Jordan Burling death: Teen had 'lowest BMI doctor had seen'

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Jordan BurlingImage source, West Yorkshire Police
Image caption,
Paramedics tried to save Jordan Burling at his Leeds home in 2016, with police later called to the address

An emaciated 18-year-old man who died in his Leeds home had the lowest body mass index (BMI) an experienced dietitian had ever seen, a court heard.

Jordan Burling died after going into cardiac arrest in the lounge of his house in Farnley, Leeds, in June 2016.

Leeds Crown Court heard height and weight measurements taken during his post-mortem examination revealed a BMI of 13.6, which is of "severe thinness".

His mother, grandmother and sister deny manslaughter.

The court heard evidence from Jacqueline Lowdon, an NHS dietitian of 26 years with experience of treating severe eating disorders.

As Mr Burling had not had any health assessments in recent years, she had to work with figures from the post-mortem examination along with anecdotal evidence from his family, the court heard.

Mr Burling's mother Dawn Cranston, 45, grandmother Denise Cranston, 70, and his sister Abigail Burling, 25, all deny killing him.

They also deny an alternative count of causing or allowing the death of a vulnerable adult.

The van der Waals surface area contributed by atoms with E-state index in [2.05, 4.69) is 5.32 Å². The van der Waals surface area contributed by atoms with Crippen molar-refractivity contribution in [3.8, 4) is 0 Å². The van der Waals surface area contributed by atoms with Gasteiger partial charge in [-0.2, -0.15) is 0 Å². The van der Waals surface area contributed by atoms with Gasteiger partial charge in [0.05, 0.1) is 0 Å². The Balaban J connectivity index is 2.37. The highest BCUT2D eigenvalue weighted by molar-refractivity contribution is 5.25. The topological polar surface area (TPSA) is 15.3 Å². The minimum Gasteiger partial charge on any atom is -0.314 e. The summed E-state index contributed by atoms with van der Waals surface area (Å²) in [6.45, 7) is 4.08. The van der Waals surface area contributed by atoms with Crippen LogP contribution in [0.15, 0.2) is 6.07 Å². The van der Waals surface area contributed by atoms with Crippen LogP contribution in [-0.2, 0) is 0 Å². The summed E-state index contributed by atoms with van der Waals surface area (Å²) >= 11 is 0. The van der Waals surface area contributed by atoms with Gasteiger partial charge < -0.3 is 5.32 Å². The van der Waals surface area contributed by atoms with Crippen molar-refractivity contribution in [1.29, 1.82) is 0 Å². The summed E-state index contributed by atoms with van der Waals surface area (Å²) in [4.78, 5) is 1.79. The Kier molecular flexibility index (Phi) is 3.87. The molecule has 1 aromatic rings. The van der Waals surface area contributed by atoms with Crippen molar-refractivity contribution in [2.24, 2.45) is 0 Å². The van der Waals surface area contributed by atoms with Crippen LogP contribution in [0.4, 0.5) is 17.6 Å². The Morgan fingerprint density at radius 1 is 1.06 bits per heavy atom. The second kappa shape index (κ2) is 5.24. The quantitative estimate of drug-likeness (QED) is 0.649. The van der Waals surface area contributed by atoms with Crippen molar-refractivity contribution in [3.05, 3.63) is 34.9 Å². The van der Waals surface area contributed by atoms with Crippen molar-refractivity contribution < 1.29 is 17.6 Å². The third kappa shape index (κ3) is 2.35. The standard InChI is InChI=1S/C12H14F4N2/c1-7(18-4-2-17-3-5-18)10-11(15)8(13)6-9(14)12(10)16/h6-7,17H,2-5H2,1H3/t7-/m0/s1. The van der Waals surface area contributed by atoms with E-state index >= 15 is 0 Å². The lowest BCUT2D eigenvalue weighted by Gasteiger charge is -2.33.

Image caption,
Denise Cranston, 70, Abigail Burling, 25, and Dawn Cranston, 45, all deny manslaughter

No symptoms connected to eating conditions such as anorexia or bulimia were recorded in Jordan's case and gastro-intestinal diseases including coeliac and Crohn's were also ruled out.

She estimated he had experienced "at least six months of malnutrition" and was satisfied there was "nothing medically" that could have caused his condition.

When asked by Nicholas Lumley QC, prosecuting, what treatment Mr Burling would have required, she told the jury he would have had to take on nutritional fluids very slowly to avoid the potentially fatal effects of "re-feeding syndrome" where a starved patient is given too much nutrition too quickly.

Dr Lowdon said an adult male patient of Mr Burling's BMI would have required an initial 185 calories a day, with a healthy adult male requiring up to 3,000.

Image caption,
Jordan shared his Farnley home with his mother, grandmother and uncle

When asked if she had ever studied a patient with such a degree of malnutrition, she replied: "No I haven't.. I've never seen anyone with such a low BMI as this."

Mr Lumley told Dr Lowdon a relative of Mr Burling had commented Jordan looked like a "World War Two concentration camp" victim and asked her if this was fair.

She replied: "Yes it is, that's where re-feeding came from.

"Prisoners from camps were fed and started to die, that's where we found out about re-feeding syndrome."

On Wednesday, the court heard the cause of his death was "acute bronchopneumonia", which is likely to have been caused by his malnutrition, his immobility and his infected sores.

The trial continues.

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